Maintaining correct tyre pressures on a caravan is vitally important. If the pressures are too high, the chance of puncture damage is increased because the tyre has less ‘give’ in it. The caravan can also become less stable, with less give in the tyre sidewall transferring more road shocks. This will create more opportunity for the tyres to loose contact with the ground and cause instability, leading to caravan sway and all the risks associated with that.
With too little tyre pressure, the sidewalls will have too much flex which will also add to caravan instability.
There is a simple way, however, to check that the tyre pressures you are running are right for your van. This method is widely accepted as sound, and it’s even endorsed by tyre engineers.
The rule is this: for P-rated (passenger) tyres, there should be a 4psi increase from when a tyre is cold to when it is hot. For LT (light truck) tyres, there should be a 5-6psi increase. If the pressures increase by less, the cold pressure is too high. If you see a larger increase, then the cold pressure is too low.
Here’s how to check that your caravan (and even your tow vehicle) are running the correct tyre pressures…
Know your tyres
Most caravans are fitted with light truck tyres but some are passenger rated. The way to find the rating is to check the sidewalls. Look for the ‘LT’ marking, most often as a prefix or suffix to the tyre size. It may look something like 265/75R16LT. Passenger tyres will have the prefix ‘P’. An example is P205/75R14.
Check what the tyre pressures should be
Caravans have a compliance plate, which is usually fitted to the front/tunnel boot, on the A-frame, or inside the entry door. Amongst other things, the compliance plate has a recommended cold tyre pressure for that van. You should use that as your starting point, assuming that the tyres fitted to your van correspond with the size and construction noted on the compliance plate.
Check cold pressures
With a good quality tyre pressure gauge, check each tyre on the caravan before a trip. The tyres must be cold; that is, a good couple of hours since the van has been towed. Inflate or deflate the tyres to match the cold tyre pressure recommended on the compliance plate.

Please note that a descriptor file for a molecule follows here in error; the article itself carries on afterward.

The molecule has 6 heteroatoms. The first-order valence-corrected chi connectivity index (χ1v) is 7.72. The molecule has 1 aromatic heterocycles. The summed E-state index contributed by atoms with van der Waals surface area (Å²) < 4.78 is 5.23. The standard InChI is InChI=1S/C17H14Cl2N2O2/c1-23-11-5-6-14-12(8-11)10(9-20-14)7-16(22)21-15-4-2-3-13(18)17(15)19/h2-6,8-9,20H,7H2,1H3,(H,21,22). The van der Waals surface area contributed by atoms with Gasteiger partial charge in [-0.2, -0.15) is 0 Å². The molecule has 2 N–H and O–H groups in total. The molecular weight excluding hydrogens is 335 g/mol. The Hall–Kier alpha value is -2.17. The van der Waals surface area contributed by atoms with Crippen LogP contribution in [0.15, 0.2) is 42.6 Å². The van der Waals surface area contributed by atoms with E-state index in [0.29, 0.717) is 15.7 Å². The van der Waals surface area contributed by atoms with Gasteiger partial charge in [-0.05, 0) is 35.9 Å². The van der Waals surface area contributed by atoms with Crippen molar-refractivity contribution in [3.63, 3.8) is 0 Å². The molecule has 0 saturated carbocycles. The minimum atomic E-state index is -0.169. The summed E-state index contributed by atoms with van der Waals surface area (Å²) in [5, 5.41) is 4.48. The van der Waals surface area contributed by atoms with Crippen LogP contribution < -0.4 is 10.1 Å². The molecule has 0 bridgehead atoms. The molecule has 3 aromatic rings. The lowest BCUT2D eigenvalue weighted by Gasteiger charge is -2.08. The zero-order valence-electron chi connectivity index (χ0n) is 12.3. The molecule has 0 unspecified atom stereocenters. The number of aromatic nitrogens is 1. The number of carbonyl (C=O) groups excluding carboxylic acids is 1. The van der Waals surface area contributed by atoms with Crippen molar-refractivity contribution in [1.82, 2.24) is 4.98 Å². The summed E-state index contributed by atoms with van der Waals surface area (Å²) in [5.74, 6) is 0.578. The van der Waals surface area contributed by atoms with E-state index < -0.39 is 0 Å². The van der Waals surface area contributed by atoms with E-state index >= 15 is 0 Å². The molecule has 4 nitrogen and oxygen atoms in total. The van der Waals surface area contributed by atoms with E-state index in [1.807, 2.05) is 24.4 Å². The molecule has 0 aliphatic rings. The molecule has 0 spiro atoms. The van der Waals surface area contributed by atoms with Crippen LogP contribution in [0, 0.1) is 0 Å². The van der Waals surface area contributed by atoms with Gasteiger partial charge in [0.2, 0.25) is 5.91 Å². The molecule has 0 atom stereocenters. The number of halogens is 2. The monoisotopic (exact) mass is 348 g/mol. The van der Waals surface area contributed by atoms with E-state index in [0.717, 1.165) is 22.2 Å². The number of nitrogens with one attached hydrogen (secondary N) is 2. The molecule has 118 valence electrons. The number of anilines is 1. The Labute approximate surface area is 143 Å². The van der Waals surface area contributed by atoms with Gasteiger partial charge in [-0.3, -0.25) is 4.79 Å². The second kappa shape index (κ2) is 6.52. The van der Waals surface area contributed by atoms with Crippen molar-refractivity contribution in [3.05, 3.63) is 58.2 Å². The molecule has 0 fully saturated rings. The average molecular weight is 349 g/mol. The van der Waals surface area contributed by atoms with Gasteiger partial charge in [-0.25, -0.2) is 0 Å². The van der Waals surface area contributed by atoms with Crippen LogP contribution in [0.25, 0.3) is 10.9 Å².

GO FOR A TOW
Tow your van for at least 30 minutes (preferably an hour) at highway speeds (90km/h to100km/h) and the re-check the pressures in each tyre. Heading off on a trip is the most convenient and realistic way to do this, with the van and vehicle’s payload on board. When you have found somewhere well clear of the highway to pull over, such as a service station, get out your tyre pressure gauge and see what the tyre pressures have risen to with some heat in them. If you’ve got the 5psi-6psi rise in pressures (for LT tyres), your cold inflation pressure is spot-on. If you have less than this, then the cold pressures are too high. If you see an increase of more than 6psi, the cold pressures have been set too low.
Adjust pressures if necessary
You should not see a large variation from a 5-6psi increase from cold to hot LT tyres, so you can make small adjustments when the tyres have not been rolling for a couple of hours. If you see only a 2-3psi increase, then let out 2psi and check the pressures again after an hour of driving. You should soon have the correct 5-6psi increase. For a minor increase over 5-6psi (up to 8-9psi), then add 2psi to the tyres and check them again after another hour or so driving. If the tyres have become much hotter (+10psi), then you might have a more serious problem, such as a faulty tyre, dragging brakes or faulty bearings.